The record shows that at trial one of the victims at the liquor store failed to give any description of the clothing worn by the males who robbed him and two others of the F-150 truck. During an officer's testimony, the state offered the victim's prior statement to establish the description of the clothing given by the victim on the date of the armed robbery. This description was used by officers when searching Stubbs' residence for a distinctive jacket. While this statement could be characterized as a prior inconsistent statement, it is also admissible as part of the res gestae.11 Statements made to an investigating officer shortly after the incident are part of the res gestae and are admissible at trial.12 Here, the victim's statement was given to the officer at the time the officer interviewed the victim shortly after the commission of the crime.13 In addition, the victim's statement regarding the clothing worn by one of the armed robbers is admissible because it explains the officer's conduct in searching Stubbs' residence for the jacket.14 OCGA § 24-3-2 provides: “When, in a legal investigation, information, conversations, letters and replies, and similar evidence are facts to explain conduct and ascertain motives, they shall be admitted in evidence not as hearsay but as original evidence.” The trial court did not err in admitting the victim's statement regarding the description of the clothing worn by one of the armed robbers at the liquor store.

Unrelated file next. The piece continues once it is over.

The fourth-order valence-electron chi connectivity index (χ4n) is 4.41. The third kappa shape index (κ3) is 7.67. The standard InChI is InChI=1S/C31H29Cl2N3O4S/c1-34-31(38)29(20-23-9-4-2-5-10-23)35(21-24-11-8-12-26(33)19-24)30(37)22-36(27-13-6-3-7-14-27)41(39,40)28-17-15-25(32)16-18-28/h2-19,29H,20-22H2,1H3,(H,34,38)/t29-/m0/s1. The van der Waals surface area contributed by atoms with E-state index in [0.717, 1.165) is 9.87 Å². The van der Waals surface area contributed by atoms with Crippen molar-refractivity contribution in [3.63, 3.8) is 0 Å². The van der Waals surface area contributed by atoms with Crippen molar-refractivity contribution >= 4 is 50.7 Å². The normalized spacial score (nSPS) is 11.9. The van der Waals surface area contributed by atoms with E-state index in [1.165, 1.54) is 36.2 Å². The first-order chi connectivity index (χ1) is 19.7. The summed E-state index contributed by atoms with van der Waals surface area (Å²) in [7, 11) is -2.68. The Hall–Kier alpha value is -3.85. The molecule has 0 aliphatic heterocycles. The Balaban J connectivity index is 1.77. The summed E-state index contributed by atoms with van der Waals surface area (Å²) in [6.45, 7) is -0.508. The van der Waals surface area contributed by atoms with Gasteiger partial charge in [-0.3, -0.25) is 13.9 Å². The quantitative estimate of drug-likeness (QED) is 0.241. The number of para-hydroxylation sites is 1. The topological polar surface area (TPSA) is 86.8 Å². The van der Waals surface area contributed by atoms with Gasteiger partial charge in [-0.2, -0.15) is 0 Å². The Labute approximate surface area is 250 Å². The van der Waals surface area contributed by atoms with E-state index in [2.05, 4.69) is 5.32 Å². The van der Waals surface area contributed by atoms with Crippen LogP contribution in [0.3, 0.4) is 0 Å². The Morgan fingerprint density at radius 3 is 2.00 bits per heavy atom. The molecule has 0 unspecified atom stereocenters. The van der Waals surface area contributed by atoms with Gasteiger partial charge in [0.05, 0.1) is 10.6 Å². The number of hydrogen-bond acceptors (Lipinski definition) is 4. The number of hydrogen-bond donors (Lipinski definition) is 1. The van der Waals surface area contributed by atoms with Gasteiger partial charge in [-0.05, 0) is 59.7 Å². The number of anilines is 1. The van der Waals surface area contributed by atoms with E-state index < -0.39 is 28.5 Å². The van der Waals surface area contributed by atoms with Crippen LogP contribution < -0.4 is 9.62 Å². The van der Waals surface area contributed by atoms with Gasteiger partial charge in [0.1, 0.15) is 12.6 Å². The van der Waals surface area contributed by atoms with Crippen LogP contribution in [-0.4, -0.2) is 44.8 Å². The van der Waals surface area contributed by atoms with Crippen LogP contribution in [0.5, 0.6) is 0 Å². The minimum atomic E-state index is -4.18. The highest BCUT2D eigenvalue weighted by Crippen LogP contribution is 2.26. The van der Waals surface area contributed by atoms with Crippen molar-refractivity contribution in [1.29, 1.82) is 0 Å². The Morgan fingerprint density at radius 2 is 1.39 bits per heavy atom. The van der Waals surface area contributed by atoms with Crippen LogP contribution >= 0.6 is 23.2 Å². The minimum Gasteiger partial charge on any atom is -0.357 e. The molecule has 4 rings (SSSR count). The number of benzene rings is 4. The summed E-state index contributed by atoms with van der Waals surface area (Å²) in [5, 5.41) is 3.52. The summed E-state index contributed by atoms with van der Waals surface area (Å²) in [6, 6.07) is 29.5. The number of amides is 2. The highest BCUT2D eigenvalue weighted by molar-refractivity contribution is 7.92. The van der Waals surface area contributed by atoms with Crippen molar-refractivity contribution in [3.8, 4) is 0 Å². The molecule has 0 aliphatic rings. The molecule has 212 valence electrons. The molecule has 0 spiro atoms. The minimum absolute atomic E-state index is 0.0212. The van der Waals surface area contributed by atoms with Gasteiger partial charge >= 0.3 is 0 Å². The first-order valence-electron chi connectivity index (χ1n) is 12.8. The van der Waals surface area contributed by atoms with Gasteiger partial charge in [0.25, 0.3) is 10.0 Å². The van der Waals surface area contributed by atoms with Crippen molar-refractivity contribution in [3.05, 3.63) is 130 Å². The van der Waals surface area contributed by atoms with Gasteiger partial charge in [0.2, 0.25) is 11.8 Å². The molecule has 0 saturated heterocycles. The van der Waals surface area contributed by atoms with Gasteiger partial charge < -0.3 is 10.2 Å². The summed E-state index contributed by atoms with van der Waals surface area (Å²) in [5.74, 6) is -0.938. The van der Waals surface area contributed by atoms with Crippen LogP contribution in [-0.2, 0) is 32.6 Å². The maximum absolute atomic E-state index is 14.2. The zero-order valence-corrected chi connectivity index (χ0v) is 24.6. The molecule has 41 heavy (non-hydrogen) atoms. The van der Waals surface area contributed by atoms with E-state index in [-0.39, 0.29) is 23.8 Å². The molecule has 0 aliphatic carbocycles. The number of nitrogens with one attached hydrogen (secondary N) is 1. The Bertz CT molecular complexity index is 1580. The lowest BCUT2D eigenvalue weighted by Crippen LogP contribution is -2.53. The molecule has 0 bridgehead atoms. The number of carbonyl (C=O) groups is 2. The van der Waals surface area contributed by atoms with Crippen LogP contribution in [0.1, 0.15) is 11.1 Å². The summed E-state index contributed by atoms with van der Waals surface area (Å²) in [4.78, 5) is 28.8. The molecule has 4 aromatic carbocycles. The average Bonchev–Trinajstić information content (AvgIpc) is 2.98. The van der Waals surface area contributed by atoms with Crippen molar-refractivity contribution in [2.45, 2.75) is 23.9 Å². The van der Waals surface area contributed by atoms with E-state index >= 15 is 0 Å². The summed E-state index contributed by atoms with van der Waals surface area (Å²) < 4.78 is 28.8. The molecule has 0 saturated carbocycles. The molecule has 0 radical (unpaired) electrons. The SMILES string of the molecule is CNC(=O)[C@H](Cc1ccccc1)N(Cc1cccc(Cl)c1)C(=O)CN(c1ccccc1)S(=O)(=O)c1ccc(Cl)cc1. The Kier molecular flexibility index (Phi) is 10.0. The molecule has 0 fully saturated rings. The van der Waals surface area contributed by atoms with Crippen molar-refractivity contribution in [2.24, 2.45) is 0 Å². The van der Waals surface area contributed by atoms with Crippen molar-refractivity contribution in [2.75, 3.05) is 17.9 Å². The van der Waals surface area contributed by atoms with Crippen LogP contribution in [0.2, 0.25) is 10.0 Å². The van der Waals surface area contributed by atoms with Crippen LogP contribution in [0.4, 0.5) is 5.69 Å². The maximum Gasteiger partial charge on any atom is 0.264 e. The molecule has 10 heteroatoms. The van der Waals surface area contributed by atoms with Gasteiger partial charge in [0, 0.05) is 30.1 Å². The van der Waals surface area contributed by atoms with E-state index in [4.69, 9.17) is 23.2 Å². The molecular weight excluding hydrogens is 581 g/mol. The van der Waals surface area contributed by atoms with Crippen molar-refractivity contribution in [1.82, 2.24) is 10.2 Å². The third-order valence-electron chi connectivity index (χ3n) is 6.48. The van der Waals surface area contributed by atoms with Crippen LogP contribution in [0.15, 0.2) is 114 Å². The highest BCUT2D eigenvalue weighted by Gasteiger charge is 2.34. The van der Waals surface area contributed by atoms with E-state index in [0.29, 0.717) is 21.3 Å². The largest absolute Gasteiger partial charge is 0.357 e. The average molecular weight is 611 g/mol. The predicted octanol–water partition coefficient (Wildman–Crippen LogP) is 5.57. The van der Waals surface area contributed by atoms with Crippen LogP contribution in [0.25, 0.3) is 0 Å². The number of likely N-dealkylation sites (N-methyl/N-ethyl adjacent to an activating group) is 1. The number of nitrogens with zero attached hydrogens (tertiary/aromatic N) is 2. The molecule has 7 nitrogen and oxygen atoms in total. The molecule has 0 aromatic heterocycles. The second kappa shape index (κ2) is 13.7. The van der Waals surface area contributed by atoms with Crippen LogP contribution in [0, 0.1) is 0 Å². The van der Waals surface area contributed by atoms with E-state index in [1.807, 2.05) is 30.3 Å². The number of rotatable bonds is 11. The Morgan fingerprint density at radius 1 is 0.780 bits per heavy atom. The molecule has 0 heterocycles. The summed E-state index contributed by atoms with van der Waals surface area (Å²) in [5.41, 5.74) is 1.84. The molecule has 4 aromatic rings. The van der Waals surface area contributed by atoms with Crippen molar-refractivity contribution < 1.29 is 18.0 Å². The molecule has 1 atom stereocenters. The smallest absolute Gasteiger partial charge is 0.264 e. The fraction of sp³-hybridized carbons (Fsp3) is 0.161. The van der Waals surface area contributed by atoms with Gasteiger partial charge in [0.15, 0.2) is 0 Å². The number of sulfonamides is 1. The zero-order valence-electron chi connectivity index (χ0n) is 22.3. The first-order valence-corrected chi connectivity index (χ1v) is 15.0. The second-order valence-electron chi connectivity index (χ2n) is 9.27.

Moreover, even if the trial court did err in admitting this testimony, any error would be harmless in light of another witness's testimony regarding the distinctive jacket worn by Stubbs when he jumped out of the truck and ran off following the pursuit from Wal-Mart. It is highly unlikely that any error in admitting this evidence impacted the jury's verdict given the other evidence against Stubbs.15
1. See Lopez v. State, 291 Ga.App. 210, 211(1), 661 S.E.2d 618 (2008).
3. See id.
4. See Gaither v. Cannida, 258 Ga. 557(1), 372 S.E.2d 429 (1988).
5. Id. at 557-558, 372 S.E.2d 429.
6. (Citation and punctuation omitted.) Drinkard v. Walker, 281 Ga. 211, 215, 636 S.E.2d 530 (2006).
7. OCGA § 16-4-1.
8. See Drinkard, supra at 217, 636 S.E.2d 530.
9. Duckworth v. State, 268 Ga. 566, 567(1), 492 S.E.2d 201 (1997).
10. OCGA § 24-9-83.
11. See OCGA § 24-3-3.
12. See Taylor v. State, 226 Ga.App. 339, 340(1), 486 S.E.2d 601 (1997)
13. See Stovall v. State, 216 Ga.App. 138-139(1), 453 S.E.2d 110 (1995) (officer permitted to read statement he saw written by victim of robbery approximately 45 minutes after the justify crime).
14. See Smith v. State, 236 Ga.App. 122, 125(4), 511 S.E.2d 223 (1999).
15. See Smith v. State, 164 Ga.App. 704(2), 297 S.E.2d 490 (1982).
JOHNSON, Presiding Judge.
BARNES, C.J., and PHIPPS, J., concur.